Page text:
Different things work for different people, but for me, talking about my problems has always given me the opportunity to confront, deal, heal and move forward with my life. I’m definitely someone that lives more inside his own head, and finds it difficult to articulate true feelings, always worried I’m going to offend someone or shake things up in a way.
In recent years I’ve become a lot more reserved, sharing less about my life on social media, and even to a large extent with friends and family. This is all a natural part of growing into adulthood and realising that the world doesn’t necessarily revolve around you and what you ate on that particular day, but it also comes with the territory when you are depressed. Where it has become particularly problematic, is that in a lot of ways people have started to make the assumption that I don’t want to share, or that I don’t want to open up to them. This became all the more evident to me when I friend called me from Germany last week and said “I wasn’t sure whether you wanted me to know your engagement had ended” when the topic came up. She had heard about it from someone else. The end of my relationship wasn’t exactly the kind of thing I was rattling off about on social media, but I still believe that if you hear a friend is going through something major, you take a few seconds to pick up the phone as a first step, and worry about the intricacies later. She had of course done this as soon as I spelled out my depression on a Facebook post, which I am thankful for, but it did make me wonder how many other people are also worried to talk to me about the big changes in my life because they fear I might be uncomfortable talking about it. If you’re reading this, I’m not uncomfortable, and talking really does help.
I used to be in therapy in my early twenties and it helped me not only in navigating the start of my career, but also in starting to find my own identity. I hit it off right away with a therapist I found through my university, which a lot of people are not always as lucky to have the first time they try find someone to talk to, and which I am very thankful for. I had a friend who went to a therapist who tried to impose their own religious beliefs onto him, right from the first session, which obviously is a bit of a red flag. That’s when you know that the person is not doing what they’re supposed to be doing and you should look at other options. First and foremost, therapy should be a non-judgmental, open, safe space for you to speak freely about whatever it is you believe in, are feeling, or what you’re busy going through. Luckily I’ve never had to worry about that in the sessions I’ve been in.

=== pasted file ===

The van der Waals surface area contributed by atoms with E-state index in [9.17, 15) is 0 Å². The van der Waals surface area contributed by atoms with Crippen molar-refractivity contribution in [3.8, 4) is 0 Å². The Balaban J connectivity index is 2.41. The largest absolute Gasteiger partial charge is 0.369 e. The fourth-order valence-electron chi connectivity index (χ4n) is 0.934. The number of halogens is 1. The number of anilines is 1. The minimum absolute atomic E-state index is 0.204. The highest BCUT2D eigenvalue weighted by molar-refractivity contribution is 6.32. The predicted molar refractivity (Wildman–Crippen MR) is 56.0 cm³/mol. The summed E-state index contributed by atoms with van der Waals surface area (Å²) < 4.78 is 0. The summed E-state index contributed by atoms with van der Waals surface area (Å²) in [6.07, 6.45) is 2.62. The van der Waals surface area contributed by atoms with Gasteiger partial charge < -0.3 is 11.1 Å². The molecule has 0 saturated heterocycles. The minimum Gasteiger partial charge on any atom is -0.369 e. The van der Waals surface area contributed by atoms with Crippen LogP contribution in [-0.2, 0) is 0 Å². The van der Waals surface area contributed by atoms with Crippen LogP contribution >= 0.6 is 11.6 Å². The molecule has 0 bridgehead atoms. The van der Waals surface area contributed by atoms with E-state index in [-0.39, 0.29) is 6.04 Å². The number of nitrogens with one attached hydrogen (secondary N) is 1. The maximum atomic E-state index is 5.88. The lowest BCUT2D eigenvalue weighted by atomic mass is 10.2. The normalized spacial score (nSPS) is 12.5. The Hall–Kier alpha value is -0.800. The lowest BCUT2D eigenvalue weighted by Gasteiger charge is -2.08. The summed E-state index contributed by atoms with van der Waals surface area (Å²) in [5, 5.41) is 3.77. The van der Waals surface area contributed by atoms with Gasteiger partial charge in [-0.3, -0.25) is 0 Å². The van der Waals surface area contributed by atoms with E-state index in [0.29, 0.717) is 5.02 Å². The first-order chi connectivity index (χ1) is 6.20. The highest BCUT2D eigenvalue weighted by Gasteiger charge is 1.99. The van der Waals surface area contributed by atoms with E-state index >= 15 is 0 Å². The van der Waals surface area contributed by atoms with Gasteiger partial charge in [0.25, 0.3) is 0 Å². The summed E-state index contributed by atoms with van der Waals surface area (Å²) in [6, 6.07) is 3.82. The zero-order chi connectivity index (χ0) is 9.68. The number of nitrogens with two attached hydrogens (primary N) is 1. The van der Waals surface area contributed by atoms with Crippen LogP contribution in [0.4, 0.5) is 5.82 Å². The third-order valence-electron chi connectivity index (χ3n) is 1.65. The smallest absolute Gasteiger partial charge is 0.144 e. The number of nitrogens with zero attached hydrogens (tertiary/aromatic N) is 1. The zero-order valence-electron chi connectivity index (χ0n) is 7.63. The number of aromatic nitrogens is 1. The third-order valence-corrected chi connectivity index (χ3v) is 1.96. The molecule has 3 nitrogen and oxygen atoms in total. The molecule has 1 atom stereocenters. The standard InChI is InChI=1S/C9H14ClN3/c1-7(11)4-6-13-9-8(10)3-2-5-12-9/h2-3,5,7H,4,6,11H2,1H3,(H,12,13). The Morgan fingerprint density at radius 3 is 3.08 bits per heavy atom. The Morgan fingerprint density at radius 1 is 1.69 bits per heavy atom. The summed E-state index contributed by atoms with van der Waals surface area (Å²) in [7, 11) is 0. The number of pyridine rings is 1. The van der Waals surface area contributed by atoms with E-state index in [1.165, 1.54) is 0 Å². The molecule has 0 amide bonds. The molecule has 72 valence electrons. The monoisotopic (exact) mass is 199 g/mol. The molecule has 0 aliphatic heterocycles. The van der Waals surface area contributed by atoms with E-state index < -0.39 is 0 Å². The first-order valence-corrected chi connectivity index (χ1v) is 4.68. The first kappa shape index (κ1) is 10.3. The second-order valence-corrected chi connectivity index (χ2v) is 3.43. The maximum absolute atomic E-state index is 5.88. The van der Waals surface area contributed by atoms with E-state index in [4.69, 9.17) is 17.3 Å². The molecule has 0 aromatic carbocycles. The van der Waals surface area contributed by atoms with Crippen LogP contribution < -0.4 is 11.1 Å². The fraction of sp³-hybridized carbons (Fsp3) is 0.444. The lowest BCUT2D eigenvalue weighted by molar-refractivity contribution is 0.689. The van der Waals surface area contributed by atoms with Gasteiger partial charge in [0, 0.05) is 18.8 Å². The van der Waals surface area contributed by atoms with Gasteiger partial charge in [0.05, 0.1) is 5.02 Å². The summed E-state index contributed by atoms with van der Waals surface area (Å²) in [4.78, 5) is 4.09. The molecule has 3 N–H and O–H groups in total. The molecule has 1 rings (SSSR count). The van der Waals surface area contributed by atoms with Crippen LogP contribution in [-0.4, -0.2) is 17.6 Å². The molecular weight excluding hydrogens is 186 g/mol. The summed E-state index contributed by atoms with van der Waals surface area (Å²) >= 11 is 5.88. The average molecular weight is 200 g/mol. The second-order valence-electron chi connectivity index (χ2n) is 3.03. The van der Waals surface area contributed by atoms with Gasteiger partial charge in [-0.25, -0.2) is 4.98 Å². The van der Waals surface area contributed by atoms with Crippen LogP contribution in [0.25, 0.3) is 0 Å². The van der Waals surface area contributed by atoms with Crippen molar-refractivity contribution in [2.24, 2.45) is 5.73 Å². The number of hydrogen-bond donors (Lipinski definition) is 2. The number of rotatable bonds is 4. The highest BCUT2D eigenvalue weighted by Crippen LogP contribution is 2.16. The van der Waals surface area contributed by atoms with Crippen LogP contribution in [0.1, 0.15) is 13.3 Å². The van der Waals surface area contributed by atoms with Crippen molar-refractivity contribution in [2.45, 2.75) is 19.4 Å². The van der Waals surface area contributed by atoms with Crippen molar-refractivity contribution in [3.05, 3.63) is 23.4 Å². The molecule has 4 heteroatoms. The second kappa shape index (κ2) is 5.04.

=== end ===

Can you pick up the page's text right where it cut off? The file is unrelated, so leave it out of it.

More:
As my life moved between cities throughout my twenties, my therapist and I may have stopped having sessions, but she always kept the door open for me and likened the relationship to one you would have with a family member. It really is a deeply personal and intimate connection and I am thankful that all these years later, when the shit hit the fan and I realised that I was depressed and needed to go see a doctor, her name was on the list of people I should reach out to and she responded to my e-mail very quickly on the day.
So am I apprehensive going back into therapy? Not at all. When I started it in 2010, I had no idea what to expect, but I was prepared to talk. Today, I know what to expect, but I’m not so sure how prepared I am to talk.
It has been a while since I’ve had to turn the mirror around and start asking myself some difficult questions again but I’m glad I’m doing it on the eve of my 30th birthday. In a way, it may help me to start this new chapter of my life with a new sense of clarity and closure. I’d to take as much time as possible today to reflect on my twenties and to focus my energy towards acquiring some new tools that are going to help me navigate the trials and tribulations of the next decade with as much grace and humility as possible.
Conrad was here.